Cheryl Barrett | 23 Mar 2019 18:17pm
A THRILLING PERFORMANCE BY CAODS
Bad Blood is one of those thrillers that has suspense and plenty of twists. Written by Richard Stockwell, this modern thriller, from the author of Killing Time, has all the vital components of a believable thriller; character flaws, betrayal, secrets, subterfuge, plot twists and the inevitable murder.
The action of the play is set in the upmarket home of husband and wife, Tom and Vic, outwardly an ideal couple with everything money can buy, except a longed-for child. Smokey, a scruffy chancer lets himself into the house and hides when Tom and Vic return. When confronted by Vic it soon becomes apparent that Smokey is not the opportunist thief we suspect him to be, as he warns her that her husband Tom wants her dead. There follows a terrifying sequence of events as Tom’s past catches up with him and relationships are put to the test. There are undercurrents of jealous passion and sexual tension which inevitably lead us to the thrilling climax. That’s as much as I am revealing as this thriller does exactly what it says on the tin and I don’t want to spoil the story for the audience.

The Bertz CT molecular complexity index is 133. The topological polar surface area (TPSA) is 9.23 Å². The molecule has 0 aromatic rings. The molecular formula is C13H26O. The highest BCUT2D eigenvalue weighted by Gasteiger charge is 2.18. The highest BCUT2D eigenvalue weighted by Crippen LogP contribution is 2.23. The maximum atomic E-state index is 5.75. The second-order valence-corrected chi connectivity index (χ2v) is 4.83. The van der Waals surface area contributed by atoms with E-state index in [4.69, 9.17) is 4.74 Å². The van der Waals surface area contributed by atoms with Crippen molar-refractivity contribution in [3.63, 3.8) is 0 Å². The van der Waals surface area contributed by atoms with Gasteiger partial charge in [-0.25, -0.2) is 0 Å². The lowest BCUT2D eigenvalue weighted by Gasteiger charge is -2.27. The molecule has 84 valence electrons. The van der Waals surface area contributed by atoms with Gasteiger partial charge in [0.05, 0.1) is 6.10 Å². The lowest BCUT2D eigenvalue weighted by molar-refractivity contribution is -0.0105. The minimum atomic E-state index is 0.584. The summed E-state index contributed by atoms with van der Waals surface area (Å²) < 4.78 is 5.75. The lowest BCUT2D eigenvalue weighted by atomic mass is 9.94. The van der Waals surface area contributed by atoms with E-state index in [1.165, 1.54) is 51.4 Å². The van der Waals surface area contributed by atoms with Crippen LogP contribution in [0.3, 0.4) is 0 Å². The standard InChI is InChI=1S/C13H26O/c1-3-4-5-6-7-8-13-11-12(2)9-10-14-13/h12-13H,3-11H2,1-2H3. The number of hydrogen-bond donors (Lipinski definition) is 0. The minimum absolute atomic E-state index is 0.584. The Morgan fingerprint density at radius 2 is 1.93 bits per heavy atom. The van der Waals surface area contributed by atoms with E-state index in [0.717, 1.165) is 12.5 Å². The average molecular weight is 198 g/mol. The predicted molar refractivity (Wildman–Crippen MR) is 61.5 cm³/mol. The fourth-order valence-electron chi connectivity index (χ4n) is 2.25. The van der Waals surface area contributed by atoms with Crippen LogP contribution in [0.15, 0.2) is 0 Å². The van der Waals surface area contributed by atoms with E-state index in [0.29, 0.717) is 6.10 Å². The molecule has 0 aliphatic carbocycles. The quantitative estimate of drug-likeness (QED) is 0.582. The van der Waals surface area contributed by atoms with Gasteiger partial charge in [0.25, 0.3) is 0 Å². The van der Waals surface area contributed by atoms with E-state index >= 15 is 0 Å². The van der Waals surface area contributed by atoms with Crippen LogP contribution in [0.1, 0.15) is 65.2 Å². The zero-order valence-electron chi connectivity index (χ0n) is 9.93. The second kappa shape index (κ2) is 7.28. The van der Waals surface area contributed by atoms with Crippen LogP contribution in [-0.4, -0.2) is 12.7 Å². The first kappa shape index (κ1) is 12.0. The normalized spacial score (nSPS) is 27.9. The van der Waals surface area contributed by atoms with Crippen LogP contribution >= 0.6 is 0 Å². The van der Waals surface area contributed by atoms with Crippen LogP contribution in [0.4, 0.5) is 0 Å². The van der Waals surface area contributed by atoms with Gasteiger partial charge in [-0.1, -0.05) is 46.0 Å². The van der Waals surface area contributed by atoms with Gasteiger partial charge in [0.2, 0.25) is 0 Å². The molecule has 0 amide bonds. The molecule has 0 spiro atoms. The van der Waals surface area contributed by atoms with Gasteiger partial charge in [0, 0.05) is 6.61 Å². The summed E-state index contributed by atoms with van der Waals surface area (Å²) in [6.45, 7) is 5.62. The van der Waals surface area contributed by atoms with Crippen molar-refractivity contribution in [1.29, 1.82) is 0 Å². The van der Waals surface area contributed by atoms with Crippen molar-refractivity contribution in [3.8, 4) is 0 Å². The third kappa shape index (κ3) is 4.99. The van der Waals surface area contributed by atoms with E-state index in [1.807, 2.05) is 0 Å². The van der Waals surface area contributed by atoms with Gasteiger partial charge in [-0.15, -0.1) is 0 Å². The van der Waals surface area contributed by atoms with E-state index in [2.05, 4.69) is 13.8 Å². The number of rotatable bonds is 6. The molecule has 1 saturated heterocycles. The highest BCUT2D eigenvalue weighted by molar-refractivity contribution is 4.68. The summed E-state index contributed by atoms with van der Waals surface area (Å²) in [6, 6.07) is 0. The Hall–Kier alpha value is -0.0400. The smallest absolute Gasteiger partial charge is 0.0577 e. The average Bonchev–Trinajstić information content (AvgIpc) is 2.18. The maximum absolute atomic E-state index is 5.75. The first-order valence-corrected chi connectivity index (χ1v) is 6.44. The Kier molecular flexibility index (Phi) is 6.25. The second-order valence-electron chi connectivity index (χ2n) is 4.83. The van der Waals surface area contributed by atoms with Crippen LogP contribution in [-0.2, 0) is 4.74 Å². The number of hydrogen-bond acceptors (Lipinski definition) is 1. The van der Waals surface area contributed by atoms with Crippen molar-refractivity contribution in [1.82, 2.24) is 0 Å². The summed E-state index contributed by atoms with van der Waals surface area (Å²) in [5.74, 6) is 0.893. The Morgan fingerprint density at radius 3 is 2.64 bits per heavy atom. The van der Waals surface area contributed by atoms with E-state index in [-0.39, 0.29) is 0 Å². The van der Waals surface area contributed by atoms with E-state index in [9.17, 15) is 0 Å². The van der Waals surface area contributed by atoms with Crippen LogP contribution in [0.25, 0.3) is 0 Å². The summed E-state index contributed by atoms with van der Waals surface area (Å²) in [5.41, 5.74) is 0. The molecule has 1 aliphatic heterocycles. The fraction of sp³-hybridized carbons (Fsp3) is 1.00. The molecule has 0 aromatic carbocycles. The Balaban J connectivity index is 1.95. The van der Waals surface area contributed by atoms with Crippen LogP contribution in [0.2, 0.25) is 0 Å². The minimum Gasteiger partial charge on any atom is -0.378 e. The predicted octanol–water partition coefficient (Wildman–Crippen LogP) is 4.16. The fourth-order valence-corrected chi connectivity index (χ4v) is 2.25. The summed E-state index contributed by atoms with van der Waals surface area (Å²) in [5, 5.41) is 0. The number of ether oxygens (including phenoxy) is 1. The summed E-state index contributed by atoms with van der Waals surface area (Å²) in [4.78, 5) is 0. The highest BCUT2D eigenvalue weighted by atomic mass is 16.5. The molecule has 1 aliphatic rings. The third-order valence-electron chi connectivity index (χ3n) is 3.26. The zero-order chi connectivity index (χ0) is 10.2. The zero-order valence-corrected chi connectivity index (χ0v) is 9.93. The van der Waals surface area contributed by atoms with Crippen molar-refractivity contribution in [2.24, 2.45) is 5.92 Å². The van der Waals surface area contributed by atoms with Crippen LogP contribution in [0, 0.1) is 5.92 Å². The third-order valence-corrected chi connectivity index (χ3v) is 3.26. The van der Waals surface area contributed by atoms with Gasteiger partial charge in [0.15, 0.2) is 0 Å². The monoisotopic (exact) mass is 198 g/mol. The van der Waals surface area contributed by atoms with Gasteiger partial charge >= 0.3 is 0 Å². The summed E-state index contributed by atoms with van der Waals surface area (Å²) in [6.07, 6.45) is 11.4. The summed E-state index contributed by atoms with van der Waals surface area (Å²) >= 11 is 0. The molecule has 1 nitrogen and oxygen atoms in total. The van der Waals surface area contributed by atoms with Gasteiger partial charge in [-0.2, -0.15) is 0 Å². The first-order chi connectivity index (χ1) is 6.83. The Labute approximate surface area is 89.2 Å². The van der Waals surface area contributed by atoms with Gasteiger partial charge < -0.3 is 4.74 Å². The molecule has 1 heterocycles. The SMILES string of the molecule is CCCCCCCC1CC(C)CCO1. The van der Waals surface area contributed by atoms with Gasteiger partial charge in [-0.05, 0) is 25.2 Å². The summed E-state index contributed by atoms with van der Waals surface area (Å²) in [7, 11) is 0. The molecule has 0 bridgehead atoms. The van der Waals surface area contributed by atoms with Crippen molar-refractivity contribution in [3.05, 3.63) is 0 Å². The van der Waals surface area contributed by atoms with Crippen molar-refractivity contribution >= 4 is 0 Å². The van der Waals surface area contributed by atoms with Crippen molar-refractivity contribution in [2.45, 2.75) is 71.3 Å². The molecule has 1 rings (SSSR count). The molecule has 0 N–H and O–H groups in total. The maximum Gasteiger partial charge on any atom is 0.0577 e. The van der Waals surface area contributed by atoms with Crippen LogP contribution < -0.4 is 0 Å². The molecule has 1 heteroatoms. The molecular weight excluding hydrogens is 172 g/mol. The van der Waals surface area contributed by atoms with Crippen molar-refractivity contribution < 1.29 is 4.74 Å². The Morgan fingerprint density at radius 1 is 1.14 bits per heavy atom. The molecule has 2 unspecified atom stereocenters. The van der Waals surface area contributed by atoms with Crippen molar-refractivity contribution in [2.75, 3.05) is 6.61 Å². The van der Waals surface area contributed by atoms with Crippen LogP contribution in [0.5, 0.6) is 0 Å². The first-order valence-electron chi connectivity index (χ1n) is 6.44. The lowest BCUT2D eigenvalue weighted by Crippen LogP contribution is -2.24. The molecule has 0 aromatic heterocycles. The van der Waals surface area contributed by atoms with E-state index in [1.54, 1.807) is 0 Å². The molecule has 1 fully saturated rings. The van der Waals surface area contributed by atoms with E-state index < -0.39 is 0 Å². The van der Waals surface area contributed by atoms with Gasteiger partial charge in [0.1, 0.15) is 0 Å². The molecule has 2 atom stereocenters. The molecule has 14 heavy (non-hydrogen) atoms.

Pete Harris has great physical presence as the unkempt Smokey, yet conveys a certain vulnerability, especially when he is double-crossed and again when he realises the ramifications of his involvement.
Kevin Wilson and Nessa Law give powerful performances as Tom and Vic. Kevin Wilson comes into his own in act two as the drama unfolds, playing a convincing drunk but still very much in control of the action as Tom challenges Jack and propositions Belinda. Kevin Chance as Jack, Tom’s best friend and solicitor, moves from charmer to the more sinister schemer with ease. Sarah Kellett delivers a credible performance as Belinda as the deception unfolds, and good comic timing when she asks Tom if he is going for the full set. Sarah needs to project more as some of her dialogue is lost.
Sound effects are effective and Peter Ferguson ensures that the lighting heightens suspense throughout. The set looks good and French windows allow the characters to enter and exit when we least expect it. Costumes suit the characters well.
I do enjoy a good thriller and director Dinah Bowman can be congratulated on this production. There are some very uncomfortable situations, but that is the nature of this play. Nonetheless Bad Blood certainly keeps the audience guessing until the end. Well done to all involved on what is compelling production.
Bad Blood continues Saturday, 23rd March then 28th, 29th, 30th March at Trinity Theatre, Cowes.
- : admin
- : 22/03/2019